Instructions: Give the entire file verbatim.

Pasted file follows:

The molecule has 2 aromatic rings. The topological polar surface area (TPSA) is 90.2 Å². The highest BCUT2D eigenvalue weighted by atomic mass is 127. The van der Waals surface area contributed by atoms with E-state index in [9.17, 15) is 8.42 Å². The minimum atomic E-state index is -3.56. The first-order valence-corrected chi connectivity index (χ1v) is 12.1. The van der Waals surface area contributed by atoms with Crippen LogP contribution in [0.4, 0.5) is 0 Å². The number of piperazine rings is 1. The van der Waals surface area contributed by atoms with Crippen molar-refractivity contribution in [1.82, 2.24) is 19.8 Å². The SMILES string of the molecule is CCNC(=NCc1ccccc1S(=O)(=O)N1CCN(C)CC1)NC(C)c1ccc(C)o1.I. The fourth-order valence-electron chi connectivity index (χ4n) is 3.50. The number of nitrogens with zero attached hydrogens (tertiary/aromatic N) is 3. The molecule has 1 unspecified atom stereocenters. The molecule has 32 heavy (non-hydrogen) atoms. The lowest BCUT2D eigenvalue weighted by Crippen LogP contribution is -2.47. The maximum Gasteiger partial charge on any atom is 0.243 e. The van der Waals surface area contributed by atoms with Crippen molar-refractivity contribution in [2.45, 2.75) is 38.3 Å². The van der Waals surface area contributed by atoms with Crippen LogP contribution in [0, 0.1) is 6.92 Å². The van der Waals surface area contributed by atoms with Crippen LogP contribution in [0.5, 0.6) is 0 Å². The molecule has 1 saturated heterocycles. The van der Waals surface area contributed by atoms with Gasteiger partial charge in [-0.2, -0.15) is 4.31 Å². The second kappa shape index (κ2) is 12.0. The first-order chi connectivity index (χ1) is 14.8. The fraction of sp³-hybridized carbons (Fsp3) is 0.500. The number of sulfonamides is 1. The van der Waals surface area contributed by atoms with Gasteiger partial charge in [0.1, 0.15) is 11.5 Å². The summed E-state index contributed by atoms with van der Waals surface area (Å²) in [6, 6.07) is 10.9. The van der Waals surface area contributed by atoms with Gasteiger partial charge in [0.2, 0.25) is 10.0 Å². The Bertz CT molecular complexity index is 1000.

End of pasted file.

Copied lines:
The molecule has 2 aromatic rings. The topological polar surface area (TPSA) is 90.2 Å². The highest BCUT2D eigenvalue weighted by atomic mass is 127. The van der Waals surface area contributed by atoms with E-state index in [9.17, 15) is 8.42 Å². The minimum atomic E-state index is -3.56. The first-order valence-corrected chi connectivity index (χ1v) is 12.1. The van der Waals surface area contributed by atoms with Crippen LogP contribution in [0.4, 0.5) is 0 Å². The number of piperazine rings is 1. The van der Waals surface area contributed by atoms with Crippen molar-refractivity contribution in [1.82, 2.24) is 19.8 Å². The SMILES string of the molecule is CCNC(=NCc1ccccc1S(=O)(=O)N1CCN(C)CC1)NC(C)c1ccc(C)o1.I. The fourth-order valence-electron chi connectivity index (χ4n) is 3.50. The number of nitrogens with zero attached hydrogens (tertiary/aromatic N) is 3. The molecule has 1 unspecified atom stereocenters. The molecule has 32 heavy (non-hydrogen) atoms. The lowest BCUT2D eigenvalue weighted by Crippen LogP contribution is -2.47. The maximum Gasteiger partial charge on any atom is 0.243 e. The van der Waals surface area contributed by atoms with Crippen molar-refractivity contribution in [2.45, 2.75) is 38.3 Å². The van der Waals surface area contributed by atoms with Crippen LogP contribution in [0, 0.1) is 6.92 Å². The van der Waals surface area contributed by atoms with Crippen LogP contribution in [0.5, 0.6) is 0 Å². The molecule has 1 saturated heterocycles. The van der Waals surface area contributed by atoms with Gasteiger partial charge in [-0.2, -0.15) is 4.31 Å². The second kappa shape index (κ2) is 12.0. The first-order chi connectivity index (χ1) is 14.8. The fraction of sp³-hybridized carbons (Fsp3) is 0.500. The number of sulfonamides is 1. The van der Waals surface area contributed by atoms with Gasteiger partial charge in [0.1, 0.15) is 11.5 Å². The summed E-state index contributed by atoms with van der Waals surface area (Å²) in [6, 6.07) is 10.9. The van der Waals surface area contributed by atoms with Gasteiger partial charge in [0.2, 0.25) is 10.0 Å². The Bertz CT molecular complexity index is 1000.